Anything that brings about an agreement involved some type of negotiation. Whether a resolution arrived after a calm, civilized exchange or a word duel, there are two scenarios that can play out—one person got their way, or the two parties compromised.

While most of us negotiate continually during the day—from getting a teen to clear the breakfast dishes, to selling grandma’s old car—the most important negotiations typically occur during the workday, asserts Jim Camp, author of Start With NO (Crown Business; $22.95).

“Negotiations can be difficult and trying,” said Camp, “because the assumption is that everyone will agree to the same policies or agendas because everyone sees the issue the same way.”

Obviously that is not always true. Tech leaders face many kinds of negotiations including negotiations with superiors, staff members, and vendors. The most difficult of these is often the internal negotiations within the company. To land on the winning side, you must first prepare and hone your communication skills.

Negotiating isn’t fun
The easiest negotiations are usually those with new vendors or new customers. Because there’s little relationship or history to consider, they typically go more smoothly. “The less history, the less difficulty,” explained Camp.

When it comes to internal operations, it’s an entirely different ballgame. Negotiating between internal business units can be disruptive and can negatively impact productivity. It also usually takes an emotional toll.

“The process can be shocking at times,” explained Camp. “One day, you think you are being supported by your peers or superiors; the next day you discover you are a lone wolf with no one backing you.”

The most frequent negotiation battlefields center on where the organization is going, such as increases in IT budgets for technology and staff, how the purchasing department should improve efficiency, or ways that staff training can be improved.

Honing critical negotiating skills
According to Camp, the key factor in achieving success in negotiations is knowing the outcome you want before the haggling even begins. This includes knowing how to react to expected responses. A good starting point is to list questions that need answers. You should also try to come up with questions you expect the other party to ask and then decide how you would respond to those questions.

Camp also stressed that you should consider the tone of voice you use during a negotiation. While sometimes a firm tone is called for, most often the best results come from using a softer, more nurturing tone, he said.

But the biggest mistake tech leaders can make is going into a negotiation unprepared. “They hardly give the negotiation process a thought until they are thrust into it,” explained Camp. “By then, it is often too late because they do not know the rules or anything about the players. A bad outcome is more likely [in such scenarios] than if they spent time sorting out the variables,” he said, adding, “You dramatically reduce the likelihood of snafus if you are prepared.”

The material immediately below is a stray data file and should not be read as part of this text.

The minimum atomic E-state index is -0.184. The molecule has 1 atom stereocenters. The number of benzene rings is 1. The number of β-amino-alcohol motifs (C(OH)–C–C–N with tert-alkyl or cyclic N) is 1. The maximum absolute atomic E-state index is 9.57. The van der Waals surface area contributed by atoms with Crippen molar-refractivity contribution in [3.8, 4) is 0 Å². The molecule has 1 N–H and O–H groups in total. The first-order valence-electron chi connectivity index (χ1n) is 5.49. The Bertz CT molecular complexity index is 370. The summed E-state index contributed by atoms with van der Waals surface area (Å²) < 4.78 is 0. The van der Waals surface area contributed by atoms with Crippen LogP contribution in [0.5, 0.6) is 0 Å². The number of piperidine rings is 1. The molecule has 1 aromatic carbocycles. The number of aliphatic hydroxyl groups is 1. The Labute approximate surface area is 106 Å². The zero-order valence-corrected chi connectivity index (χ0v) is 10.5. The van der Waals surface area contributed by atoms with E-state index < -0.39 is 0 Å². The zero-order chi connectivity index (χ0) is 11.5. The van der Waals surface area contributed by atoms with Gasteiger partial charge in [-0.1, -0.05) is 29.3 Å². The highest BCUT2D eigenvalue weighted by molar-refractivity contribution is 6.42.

The best approach is three-pronged: First identify the mission, then the purpose, and then the responsibility. Begin with a written overview to help thwart potential snags.

“Problems should be identified so you know how to proceed with a negotiation,” Camp said. For example, consider personal history within the company and relationships—if you have a poor history and there’s bitterness in from previous negotiations it’s best to smooth it out before initiating another negotiation. Also, consider whether other business unit leaders misled or failed to live up to agreements in past negotiations. Reviewing previous negotiation outcomes can help get the next one off to a good start.

The reality of negotiating
You hope that every negotiation scenario will result in an agreeable outcome. But as any CIO can attest, that’s not always how the real world operates. It’s not easy to get a struggling company’s CFO to green light what you may consider a critical project these days. That’s why it’s important to keep communication going even if negotiations stall or end.

One of the worst things you can do is try to stop negotiating entirely, warned Camp. For example, don’t assume that an employee will swallow a decision you hand down without at least some discussion.

“He or she could quit and go elsewhere. That could be an upsetting turn of events if the employee is a valuable software designer, for example.…As difficult as it is, it would have paid to negotiate. The goal is to negotiate a compatible agenda down the road,” Camp said. A good approach is to first introduce the idea or decision you’re considering and talk with the employee to get feedback, and provide a timeframe for that feedback. While you can make it clear how you’re leaning in terms of decision making, getting another perspective is never a bad idea.

That introduction talk is a good lead-in to what John Agno, an executive coach and president of Signature, Inc., in Ann Arbor, MI, believes is vital—creating a personal connection prior to negotiations. “This person is likely to reciprocate by doing something good for you,” he explained.